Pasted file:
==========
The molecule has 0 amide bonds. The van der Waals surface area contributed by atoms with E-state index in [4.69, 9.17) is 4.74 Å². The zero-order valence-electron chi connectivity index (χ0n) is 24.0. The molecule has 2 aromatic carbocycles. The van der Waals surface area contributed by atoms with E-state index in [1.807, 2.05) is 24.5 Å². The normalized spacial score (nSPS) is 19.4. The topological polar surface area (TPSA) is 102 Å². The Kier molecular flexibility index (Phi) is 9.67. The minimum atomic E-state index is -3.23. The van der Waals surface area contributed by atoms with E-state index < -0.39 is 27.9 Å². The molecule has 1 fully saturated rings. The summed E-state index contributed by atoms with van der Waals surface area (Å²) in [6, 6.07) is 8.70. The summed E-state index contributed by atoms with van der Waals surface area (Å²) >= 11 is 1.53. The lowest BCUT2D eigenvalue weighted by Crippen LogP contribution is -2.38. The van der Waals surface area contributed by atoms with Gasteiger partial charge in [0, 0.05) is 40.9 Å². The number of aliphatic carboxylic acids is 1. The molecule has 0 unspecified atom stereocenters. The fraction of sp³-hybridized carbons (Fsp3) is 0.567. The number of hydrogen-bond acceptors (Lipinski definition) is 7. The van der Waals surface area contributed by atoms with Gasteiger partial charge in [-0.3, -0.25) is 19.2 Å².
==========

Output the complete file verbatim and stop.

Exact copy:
The molecule has 0 amide bonds. The van der Waals surface area contributed by atoms with E-state index in [4.69, 9.17) is 4.74 Å². The zero-order valence-electron chi connectivity index (χ0n) is 24.0. The molecule has 2 aromatic carbocycles. The van der Waals surface area contributed by atoms with E-state index in [1.807, 2.05) is 24.5 Å². The normalized spacial score (nSPS) is 19.4. The topological polar surface area (TPSA) is 102 Å². The Kier molecular flexibility index (Phi) is 9.67. The minimum atomic E-state index is -3.23. The van der Waals surface area contributed by atoms with E-state index < -0.39 is 27.9 Å². The molecule has 1 fully saturated rings. The summed E-state index contributed by atoms with van der Waals surface area (Å²) in [6, 6.07) is 8.70. The summed E-state index contributed by atoms with van der Waals surface area (Å²) >= 11 is 1.53. The lowest BCUT2D eigenvalue weighted by Crippen LogP contribution is -2.38. The van der Waals surface area contributed by atoms with Gasteiger partial charge in [0, 0.05) is 40.9 Å². The number of aliphatic carboxylic acids is 1. The molecule has 0 unspecified atom stereocenters. The fraction of sp³-hybridized carbons (Fsp3) is 0.567. The number of hydrogen-bond acceptors (Lipinski definition) is 7. The van der Waals surface area contributed by atoms with Gasteiger partial charge in [-0.3, -0.25) is 19.2 Å².